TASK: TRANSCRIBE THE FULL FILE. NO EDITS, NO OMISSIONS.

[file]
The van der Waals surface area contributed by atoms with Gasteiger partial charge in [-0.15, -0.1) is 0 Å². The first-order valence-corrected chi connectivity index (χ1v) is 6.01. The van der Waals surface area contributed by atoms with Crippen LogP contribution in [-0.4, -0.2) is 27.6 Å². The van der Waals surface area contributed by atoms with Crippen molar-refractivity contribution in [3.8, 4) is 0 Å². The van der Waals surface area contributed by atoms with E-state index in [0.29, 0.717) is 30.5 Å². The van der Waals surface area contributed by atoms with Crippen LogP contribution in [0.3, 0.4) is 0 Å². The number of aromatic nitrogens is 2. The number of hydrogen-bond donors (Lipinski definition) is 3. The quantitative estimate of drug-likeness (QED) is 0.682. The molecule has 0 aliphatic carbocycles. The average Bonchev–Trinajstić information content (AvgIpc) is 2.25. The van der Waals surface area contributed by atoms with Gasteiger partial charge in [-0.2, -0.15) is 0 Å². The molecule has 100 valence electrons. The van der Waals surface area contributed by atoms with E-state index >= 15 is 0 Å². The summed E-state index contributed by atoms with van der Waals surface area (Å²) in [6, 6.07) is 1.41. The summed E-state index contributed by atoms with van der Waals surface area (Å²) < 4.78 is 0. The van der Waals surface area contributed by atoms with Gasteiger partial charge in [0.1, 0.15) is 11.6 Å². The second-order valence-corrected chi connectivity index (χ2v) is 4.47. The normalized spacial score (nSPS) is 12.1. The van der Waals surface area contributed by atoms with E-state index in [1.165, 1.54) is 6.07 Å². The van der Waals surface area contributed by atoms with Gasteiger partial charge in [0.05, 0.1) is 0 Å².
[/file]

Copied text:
The van der Waals surface area contributed by atoms with Gasteiger partial charge in [-0.15, -0.1) is 0 Å². The first-order valence-corrected chi connectivity index (χ1v) is 6.01. The van der Waals surface area contributed by atoms with Crippen LogP contribution in [-0.4, -0.2) is 27.6 Å². The van der Waals surface area contributed by atoms with Crippen molar-refractivity contribution in [3.8, 4) is 0 Å². The van der Waals surface area contributed by atoms with E-state index in [0.29, 0.717) is 30.5 Å². The van der Waals surface area contributed by atoms with Crippen LogP contribution in [0.3, 0.4) is 0 Å². The number of aromatic nitrogens is 2. The number of hydrogen-bond donors (Lipinski definition) is 3. The quantitative estimate of drug-likeness (QED) is 0.682. The molecule has 0 aliphatic carbocycles. The average Bonchev–Trinajstić information content (AvgIpc) is 2.25. The van der Waals surface area contributed by atoms with Gasteiger partial charge in [-0.2, -0.15) is 0 Å². The molecule has 100 valence electrons. The van der Waals surface area contributed by atoms with E-state index >= 15 is 0 Å². The summed E-state index contributed by atoms with van der Waals surface area (Å²) in [6, 6.07) is 1.41. The summed E-state index contributed by atoms with van der Waals surface area (Å²) < 4.78 is 0. The van der Waals surface area contributed by atoms with Gasteiger partial charge in [0.1, 0.15) is 11.6 Å². The second-order valence-corrected chi connectivity index (χ2v) is 4.47. The normalized spacial score (nSPS) is 12.1. The van der Waals surface area contributed by atoms with E-state index in [1.165, 1.54) is 6.07 Å². The van der Waals surface area contributed by atoms with Gasteiger partial charge in [0.05, 0.1) is 0 Å².